Archive for the ‘economy’ Category

Hooray for smugglers!

March 19, 2018

Smuggling. What a funny little non-crime. I can’t even wrap my mind around any possible way it could be wrong. It’s just the act of going around a bully who’s standing in your way, wanting to rob you or prevent you from getting products to those who want them.

Here’s the “legal definition” of smuggling:

The criminal offense of bringing into, or removing from, a country those items that are prohibited or upon which customs or excise duties have not been paid.

The only wrongs I see there are prohibition and taxation. Those are the acts of the State, not those trying to get around the State. So, yeah, smuggling is an indication of a crime, but not a crime committed by the smugglers.

And there are a lot of other non-crimes like this: “money laundering”, “tax avoidance”, “evading arrest”, “assaulting an officer”, etc. “Crimes” that no one would even bother with, except that government and its “laws” have made them necessary as a way to avoid being violated by the State. To all those who commit this kind of “crime”, I say Thank you for your service!


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Laws frequently only cause harm

March 11, 2018

(My Eastern New Mexico News column for February 7, 2018)

Laws can’t solve anything, and often destroy things which worked. Sometimes this is due to the unintended consequences of trying to stop something which might actually be harmful, but more often it is due to the person who made the rule simply not understanding how things work in the real world.

Being harmed by laws is probably more common than being helped or protected by them. It’s a consequence of meddling; one I have personally experienced.

Years ago I was looking for a job after moving across the country. I had checked the “help wanted” ads, and they were all for huge corporations with horrible working conditions I wasn’t anxious to endure. So, I set out to explore the area and see what else I could discover. I checked out businesses I thought I’d like to work for. Mostly small family businesses, since those are the ones where I’ve always fit in best.

There were so many little shops which looked interesting. Some in industries I had experience with. But I kept running into the same problem.

One day, for example, I found a dim and dusty sporting goods store. It was obvious they didn’t have time to clean or arrange their inventory, yet they seemed to care about their customers. They were friendly and likable, and I knew I could help them. I really wanted the chance to show them I could benefit their business.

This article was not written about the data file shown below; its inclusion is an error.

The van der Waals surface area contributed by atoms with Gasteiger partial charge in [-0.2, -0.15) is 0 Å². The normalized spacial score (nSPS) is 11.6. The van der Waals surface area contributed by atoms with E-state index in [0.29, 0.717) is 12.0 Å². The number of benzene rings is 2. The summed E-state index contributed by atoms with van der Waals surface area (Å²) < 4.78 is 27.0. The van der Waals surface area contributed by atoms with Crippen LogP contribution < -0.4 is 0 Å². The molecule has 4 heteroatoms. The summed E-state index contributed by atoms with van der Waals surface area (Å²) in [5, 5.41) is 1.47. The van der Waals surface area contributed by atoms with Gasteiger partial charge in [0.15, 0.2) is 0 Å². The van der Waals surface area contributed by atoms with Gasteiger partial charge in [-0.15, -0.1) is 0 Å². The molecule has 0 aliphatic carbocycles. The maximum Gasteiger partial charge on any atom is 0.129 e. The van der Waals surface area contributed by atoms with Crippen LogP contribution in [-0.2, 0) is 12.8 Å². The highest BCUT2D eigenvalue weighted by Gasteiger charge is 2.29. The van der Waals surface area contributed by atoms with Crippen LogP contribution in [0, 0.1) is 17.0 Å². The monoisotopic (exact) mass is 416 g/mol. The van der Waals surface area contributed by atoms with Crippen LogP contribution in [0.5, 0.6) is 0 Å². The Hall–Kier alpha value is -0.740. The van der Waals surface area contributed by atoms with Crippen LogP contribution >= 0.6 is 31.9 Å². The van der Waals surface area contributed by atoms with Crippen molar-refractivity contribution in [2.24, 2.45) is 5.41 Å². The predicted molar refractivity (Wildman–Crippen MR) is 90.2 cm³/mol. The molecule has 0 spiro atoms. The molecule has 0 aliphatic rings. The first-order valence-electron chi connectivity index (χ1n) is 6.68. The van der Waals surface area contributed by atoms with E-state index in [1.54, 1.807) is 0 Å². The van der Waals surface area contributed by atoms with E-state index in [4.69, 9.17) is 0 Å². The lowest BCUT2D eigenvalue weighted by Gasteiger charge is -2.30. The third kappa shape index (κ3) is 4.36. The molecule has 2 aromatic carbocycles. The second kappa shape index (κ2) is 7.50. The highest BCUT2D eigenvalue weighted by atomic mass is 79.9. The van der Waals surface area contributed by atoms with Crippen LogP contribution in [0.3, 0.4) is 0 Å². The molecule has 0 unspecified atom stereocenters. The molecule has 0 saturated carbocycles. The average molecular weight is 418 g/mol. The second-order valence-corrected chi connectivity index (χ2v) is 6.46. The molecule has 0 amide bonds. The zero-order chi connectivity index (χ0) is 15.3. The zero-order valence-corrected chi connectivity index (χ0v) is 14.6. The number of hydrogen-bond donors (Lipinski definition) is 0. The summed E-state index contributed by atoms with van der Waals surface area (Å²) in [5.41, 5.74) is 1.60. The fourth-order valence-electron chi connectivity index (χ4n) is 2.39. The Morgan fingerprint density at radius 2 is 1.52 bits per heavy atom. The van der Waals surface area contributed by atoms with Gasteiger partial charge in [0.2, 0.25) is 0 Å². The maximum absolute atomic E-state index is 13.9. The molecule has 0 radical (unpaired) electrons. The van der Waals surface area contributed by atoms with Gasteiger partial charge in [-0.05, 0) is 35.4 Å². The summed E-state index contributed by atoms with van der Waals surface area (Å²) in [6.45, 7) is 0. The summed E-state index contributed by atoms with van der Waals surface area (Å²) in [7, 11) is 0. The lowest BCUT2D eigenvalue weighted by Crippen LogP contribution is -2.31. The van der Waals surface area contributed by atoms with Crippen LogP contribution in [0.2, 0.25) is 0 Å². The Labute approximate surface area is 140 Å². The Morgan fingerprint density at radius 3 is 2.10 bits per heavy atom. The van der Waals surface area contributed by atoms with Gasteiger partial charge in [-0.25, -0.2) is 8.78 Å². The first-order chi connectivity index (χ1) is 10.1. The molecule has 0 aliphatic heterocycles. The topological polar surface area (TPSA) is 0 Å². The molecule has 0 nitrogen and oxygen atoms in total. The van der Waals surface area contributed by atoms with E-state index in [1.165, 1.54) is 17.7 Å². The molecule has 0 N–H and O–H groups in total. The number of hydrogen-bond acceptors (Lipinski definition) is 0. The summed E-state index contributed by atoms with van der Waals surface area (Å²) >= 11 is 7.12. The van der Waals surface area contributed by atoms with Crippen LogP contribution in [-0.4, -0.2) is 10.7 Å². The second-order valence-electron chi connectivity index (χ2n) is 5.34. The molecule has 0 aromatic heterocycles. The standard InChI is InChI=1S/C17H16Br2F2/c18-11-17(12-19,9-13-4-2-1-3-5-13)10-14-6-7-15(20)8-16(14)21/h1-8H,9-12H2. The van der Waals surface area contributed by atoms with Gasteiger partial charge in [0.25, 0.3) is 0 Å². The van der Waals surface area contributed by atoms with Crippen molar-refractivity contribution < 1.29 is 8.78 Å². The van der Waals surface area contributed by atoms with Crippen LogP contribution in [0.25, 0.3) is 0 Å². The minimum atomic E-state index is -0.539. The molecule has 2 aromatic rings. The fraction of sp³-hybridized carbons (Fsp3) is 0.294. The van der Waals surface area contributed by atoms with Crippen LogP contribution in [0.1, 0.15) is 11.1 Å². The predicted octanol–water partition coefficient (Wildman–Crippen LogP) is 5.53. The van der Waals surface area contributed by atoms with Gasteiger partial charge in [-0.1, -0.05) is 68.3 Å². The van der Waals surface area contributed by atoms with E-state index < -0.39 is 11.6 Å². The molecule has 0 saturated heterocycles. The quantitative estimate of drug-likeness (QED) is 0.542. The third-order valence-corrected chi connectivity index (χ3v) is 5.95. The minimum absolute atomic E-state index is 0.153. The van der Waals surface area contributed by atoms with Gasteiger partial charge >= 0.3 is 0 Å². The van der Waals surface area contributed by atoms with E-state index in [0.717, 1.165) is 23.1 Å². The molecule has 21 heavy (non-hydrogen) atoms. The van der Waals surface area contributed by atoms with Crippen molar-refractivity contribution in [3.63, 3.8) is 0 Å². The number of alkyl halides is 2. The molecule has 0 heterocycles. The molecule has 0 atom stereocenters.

Unfortunately, like all the small businesses I spoke to, they couldn’t afford to hire an employee. They couldn’t afford to pay anyone “minimum wage”, nor could they afford all the other costs– taxes, paperwork, insurance– associated with legally having an employee.

I wasn’t ready to give up so easily, since any money was better than none.

Outlaw that I am, I begged to be allowed to work “under the table” for an amount agreeable to both of us, but they weren’t willing to risk being caught making a mutually acceptable, consensual arrangement with me that violated “laws”. “Laws” which hurt us both.

I was protected out of a job by not being allowed to work where I wanted, for an amount someone was willing to pay. When I think of all the people like me who are priced out of the job market by rules they don’t want and which hurt them in the long run, I get angry at those who pretend to care about people while hurting them for their own good.


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Scammers and their enthusiastic victims

March 6, 2018

An acquaintance of mine has a job which frequently involves sending electronic money transfers for individuals. A huge chunk of that money is sent to Nigeria (and other “less than ideal” places). Often the senders are elderly, or people who are really lonely (the two categories overlap). And she sees the same people come in over and over again. They often want to tell her the story of why they are sending the money.

To her credit, she has tried to tell the people they are being scammed (and has gotten in some trouble at work for doing so). The denial is strong and none of them want to believe it. They will go to any lengths to tell her she’s wrong.

One guy is sending money to a “woman” who is coming to America to be his bride. She keeps needing more and more money due to various problems that crop up. But, finally, a week or so back, he was sending her the money for the plane ticket! Hallelujah!

But, oops. Apparently, her taxi was involved in a terrible wreck on the way to the airport. Now she’s in the hospital unable to speak, but the hospital was able to get in touch with the man to tell him how much he must send to pay her hospital bill. So that she can recover and come marry him, of course. Ugh.

It’s the same story every time. And she’s seen every variation.

She has practically given up trying to help the people– although she did save a guy from getting scammed out of $9,000 a few months back, and he was very grateful. Of course, he was back sending money to someone else before the week was out.

Part of me thinks “a fool and his money are soon parted“. Another part of me feels really bad for the fools, and a deep hatred for the scammers who take advantage of them.

Part of me is also angry at the fools, knowing that as long as idiots keep making scamming pay, evil people will keep going into the business of scamming. Those who send the money only encourage the scammers and recruit more of them into the ranks. It pisses me off.